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Don't Buy A Stock That Lives Under Its Moving Average Line

Investor's Corner just completed a set of nine columns on chart patterns that help dedicated growth investors make money.

These key patterns range from the cup with handle to the rare high, tight flag Knowing how to exploit these patterns of investor behavior is empowering. But don't forget to tread cautiously.

Not every will work. A cup will fail if the market is in terrible shape. In other cases, the cup itself will have a flaw.

If you buy a new digital TV that has defects, no worries. Just take it back to the store or return it for a refund. The stock market does not have such a customer-friendly policy.

It pays to understand the major traits of a poor base structure. When you've identified one or two such shortcomings in a stock, don't buy it. Find better merchandise.

Let's say you are spying a stock that has gone on a long run and is trying to achieve one more hurrah. If a stock spends at least eight or nine weeks in a row beneath its 10-week moving average, it may lack the strength to build a sound base.

A stock that is "living" underneath the 10-week line is probably trading well below its 52-week or all-time highs. This implies that demand is slack.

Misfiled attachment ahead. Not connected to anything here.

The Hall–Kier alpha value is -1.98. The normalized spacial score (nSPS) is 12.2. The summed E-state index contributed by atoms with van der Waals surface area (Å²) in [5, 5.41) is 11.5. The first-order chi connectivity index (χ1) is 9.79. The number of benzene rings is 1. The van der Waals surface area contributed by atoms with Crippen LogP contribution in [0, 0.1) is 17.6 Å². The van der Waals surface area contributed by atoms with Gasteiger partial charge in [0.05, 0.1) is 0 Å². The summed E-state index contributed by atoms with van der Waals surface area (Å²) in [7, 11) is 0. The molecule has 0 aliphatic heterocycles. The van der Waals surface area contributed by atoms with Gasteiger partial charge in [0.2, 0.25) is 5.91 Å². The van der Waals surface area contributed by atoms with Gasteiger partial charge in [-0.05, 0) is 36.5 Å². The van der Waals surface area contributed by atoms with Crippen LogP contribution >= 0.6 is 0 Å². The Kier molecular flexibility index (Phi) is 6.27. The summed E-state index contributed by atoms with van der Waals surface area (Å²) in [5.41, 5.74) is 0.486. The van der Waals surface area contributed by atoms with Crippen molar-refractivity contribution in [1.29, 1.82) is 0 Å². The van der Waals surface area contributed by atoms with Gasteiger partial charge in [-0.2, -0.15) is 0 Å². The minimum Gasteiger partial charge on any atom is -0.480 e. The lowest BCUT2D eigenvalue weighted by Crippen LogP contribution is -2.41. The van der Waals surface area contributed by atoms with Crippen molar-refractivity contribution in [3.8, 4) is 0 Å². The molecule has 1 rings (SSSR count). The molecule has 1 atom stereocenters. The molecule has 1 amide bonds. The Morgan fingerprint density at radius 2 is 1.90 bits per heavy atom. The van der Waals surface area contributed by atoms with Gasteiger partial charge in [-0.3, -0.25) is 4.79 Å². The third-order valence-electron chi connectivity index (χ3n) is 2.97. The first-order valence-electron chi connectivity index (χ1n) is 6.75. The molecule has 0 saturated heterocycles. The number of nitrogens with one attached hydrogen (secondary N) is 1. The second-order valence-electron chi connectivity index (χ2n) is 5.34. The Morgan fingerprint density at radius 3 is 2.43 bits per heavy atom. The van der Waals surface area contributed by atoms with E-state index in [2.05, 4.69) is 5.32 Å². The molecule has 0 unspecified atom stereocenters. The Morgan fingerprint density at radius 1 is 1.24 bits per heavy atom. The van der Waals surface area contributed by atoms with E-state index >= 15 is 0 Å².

In contrast, a great stock will spend a lot of time in the upper half of the base's price range. Healthy share demand allows it to trade at a high price. Before the breakout, it's usually trading above its 10-week line and finding support amid brief pullbacks.

Monsanto (MON) scored a marvelous bull run in the mid- to late 2000s. But after topping in June 2008, the stock slid downhill.

The seeds giant dropped 56% from a high of 145.80 to a low of 63.47 in November 2008. Then it began a long bottoming process. Problem was, it stayed near the bottom of its base for far too long.

Volume soared in the week ended Oct. 30, 2009, (1) as Monsanto finished an eighth straight week below the 10-week moving average.

Three weeks later, the stock reclaimed its 10-week line and built a downward-sloped . (2) dried up nicely. But Monsanto still lay 42% below its 145.80 peak.

The breakout lasted one week, and Monsanto sank. It dropped 48% below the 85.10 entry point in less than six months.